As I write this, we’re less than four weeks away from Apple’s next iPhone event, believed to be taking place on September 12. And the rumors are stacking up high when it comes to new features we’ll see on the iPhone 15 and the iPhone 15 Pro. But the biggest rumor isn’t even about hardware, it’s about economics.
As multiple reports have made clear, Apple is fixing to increase the price of the iPhone 15 Pro and 15 Pro Max (which may become the iPhone Ultra) handsets to shore up revenue in the face of a projected slump in smartphone sales. An investor note from Barclays analyst Tim Long (via MacRumors) put the figure at $100 to $200 on top of what users paid for the iPhone 14 Pro and iPhone 14 Pro Max. Until now, Apple's Pro-grade iPhones all started at $999 or $1,099 for the Pro and Pro Max models (since the 11 Pro in 2019) respectively, although other markets (including the U.K.) saw a small price increase last year.
Why is Apple doing this? Well, according to a report in Bloomberg, the company is planning to produce around 85 million iPhone 15 units this year. That’s a drop from the 90 million iPhone 14 units Apple requested from suppliers last year. So, Apple will be producing fewer devices at a time when inflation remains high and customers are noticeably stepping back their purchases of consumer tech devices. In fact, where once consumers would upgrade every one or two years, they are now holding onto their phones for longer before upgrading.
Apple’s best way of protecting its revenue, and therefore fulfilling its duty to shareholders, is to increase the pricing. What’s more, Apple knows it needs only increase pricing on the Pro models as, historically, this is the device that prompts upgrades.
By the end of Q1 2023 Apple’s earnings showed the iPhone 14 Pro Max had a 36% share of iPhone shipments, followed by iPhone 14 Pro at 28% while the regular iPhone 14 brought in 25% and the iPhone 14 Plus brought up the rear at 11%. Tim Cook seems confident Pro-level consumers will swallow the hike, remarking in an earnings call in February that, “I think people are willing to really stretch to get the best they can afford in that category.”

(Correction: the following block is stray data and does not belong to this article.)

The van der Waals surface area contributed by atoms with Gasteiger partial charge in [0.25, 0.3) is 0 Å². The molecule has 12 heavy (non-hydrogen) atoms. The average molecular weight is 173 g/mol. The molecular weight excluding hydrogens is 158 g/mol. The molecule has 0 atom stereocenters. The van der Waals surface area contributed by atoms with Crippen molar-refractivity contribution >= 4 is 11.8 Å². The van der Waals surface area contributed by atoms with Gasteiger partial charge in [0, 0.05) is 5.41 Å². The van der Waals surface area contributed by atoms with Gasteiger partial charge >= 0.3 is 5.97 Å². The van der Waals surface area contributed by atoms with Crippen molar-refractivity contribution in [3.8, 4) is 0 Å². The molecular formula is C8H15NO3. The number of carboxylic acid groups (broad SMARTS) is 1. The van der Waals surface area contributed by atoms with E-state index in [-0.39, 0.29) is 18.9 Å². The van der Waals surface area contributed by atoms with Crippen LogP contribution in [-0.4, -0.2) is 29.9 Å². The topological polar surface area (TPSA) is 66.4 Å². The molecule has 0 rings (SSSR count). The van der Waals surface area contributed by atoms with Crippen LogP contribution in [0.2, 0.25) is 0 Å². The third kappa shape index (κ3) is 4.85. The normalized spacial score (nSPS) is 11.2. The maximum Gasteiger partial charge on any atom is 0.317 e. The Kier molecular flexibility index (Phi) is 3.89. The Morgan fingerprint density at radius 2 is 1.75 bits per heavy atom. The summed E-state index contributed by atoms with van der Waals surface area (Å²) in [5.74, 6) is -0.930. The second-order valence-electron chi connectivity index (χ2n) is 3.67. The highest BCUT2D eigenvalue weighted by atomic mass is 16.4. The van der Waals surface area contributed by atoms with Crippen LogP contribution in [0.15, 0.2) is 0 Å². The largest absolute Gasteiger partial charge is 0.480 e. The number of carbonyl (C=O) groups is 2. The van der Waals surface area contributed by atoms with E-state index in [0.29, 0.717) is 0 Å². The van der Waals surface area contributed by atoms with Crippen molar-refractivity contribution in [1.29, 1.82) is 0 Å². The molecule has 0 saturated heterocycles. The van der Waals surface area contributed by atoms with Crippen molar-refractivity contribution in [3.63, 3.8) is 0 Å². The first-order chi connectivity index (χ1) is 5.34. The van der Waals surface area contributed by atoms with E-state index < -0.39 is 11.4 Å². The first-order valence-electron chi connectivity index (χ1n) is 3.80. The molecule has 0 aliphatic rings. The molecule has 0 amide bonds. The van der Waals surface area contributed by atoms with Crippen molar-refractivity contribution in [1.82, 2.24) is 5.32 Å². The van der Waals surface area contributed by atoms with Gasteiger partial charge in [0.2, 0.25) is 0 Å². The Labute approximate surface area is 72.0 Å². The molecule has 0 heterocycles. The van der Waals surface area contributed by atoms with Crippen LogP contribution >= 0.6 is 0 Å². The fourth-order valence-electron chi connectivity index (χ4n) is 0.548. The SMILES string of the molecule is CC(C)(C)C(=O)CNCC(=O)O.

It’s worth pointing out that this is still only a rumor — Apple could come out of the gate on September 12 and announce pricing remains the same. And that seems to be the case for the entry-level iPhone models. But if you want a Pro device for 2024, I’d bet heavily you’re going to have to dig a little deeper into your pockets.
Look on the bright side
Are there any positive aspects to this rumored price hike? Well, yes, as a matter of fact. Disregarding the aim of making money, there are other reasons to raise the price of a product. Chief of which is the inclusion of more expensive materials on the production side.
We’ve heard plenty of other rumors Apple is looking to include several design upgrades for the iPhone 15 Pro and iPhone 15 Pro Max, including replacing the stainless steel sides of the phone chassis with titanium at the same time as reducing the bezels around the OLED screen. Internal upgrades are expected to include a faster CPU, bigger battery and the first change to the ultrawide-band (UWB) chip since the iPhone 11. According to sources, the new UWB chip will be built on a 7nm process - a distinct improvement over the 16nm U1 inside the current iPhone 14 Pro.
And, of course, all these developments cost money and have to be folded into the overall production cost Apple bears. So, if there’s a silver lining to the rumor of a price hike, it’s that it could be the one rumor that proves all the others are true. And that would be no bad thing.